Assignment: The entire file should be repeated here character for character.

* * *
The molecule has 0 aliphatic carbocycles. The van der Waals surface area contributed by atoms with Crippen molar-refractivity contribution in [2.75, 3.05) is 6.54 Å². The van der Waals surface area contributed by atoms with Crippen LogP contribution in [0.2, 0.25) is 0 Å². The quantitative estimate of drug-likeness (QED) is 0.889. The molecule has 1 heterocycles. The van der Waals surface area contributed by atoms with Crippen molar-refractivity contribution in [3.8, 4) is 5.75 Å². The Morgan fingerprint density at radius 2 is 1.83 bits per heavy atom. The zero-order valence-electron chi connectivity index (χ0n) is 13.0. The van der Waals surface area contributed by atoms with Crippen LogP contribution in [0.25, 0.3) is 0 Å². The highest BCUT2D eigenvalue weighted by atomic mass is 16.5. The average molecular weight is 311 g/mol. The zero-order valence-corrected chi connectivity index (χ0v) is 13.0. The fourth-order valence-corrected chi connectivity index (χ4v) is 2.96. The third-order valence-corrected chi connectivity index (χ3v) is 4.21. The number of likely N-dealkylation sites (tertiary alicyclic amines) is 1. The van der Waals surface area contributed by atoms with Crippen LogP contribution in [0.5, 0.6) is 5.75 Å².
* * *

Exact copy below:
The molecule has 0 aliphatic carbocycles. The van der Waals surface area contributed by atoms with Crippen molar-refractivity contribution in [2.75, 3.05) is 6.54 Å². The van der Waals surface area contributed by atoms with Crippen LogP contribution in [0.2, 0.25) is 0 Å². The quantitative estimate of drug-likeness (QED) is 0.889. The molecule has 1 heterocycles. The van der Waals surface area contributed by atoms with Crippen molar-refractivity contribution in [3.8, 4) is 5.75 Å². The Morgan fingerprint density at radius 2 is 1.83 bits per heavy atom. The zero-order valence-electron chi connectivity index (χ0n) is 13.0. The van der Waals surface area contributed by atoms with Crippen LogP contribution in [0.25, 0.3) is 0 Å². The highest BCUT2D eigenvalue weighted by atomic mass is 16.5. The average molecular weight is 311 g/mol. The zero-order valence-corrected chi connectivity index (χ0v) is 13.0. The fourth-order valence-corrected chi connectivity index (χ4v) is 2.96. The third-order valence-corrected chi connectivity index (χ3v) is 4.21. The number of likely N-dealkylation sites (tertiary alicyclic amines) is 1. The van der Waals surface area contributed by atoms with Crippen LogP contribution in [0.5, 0.6) is 5.75 Å².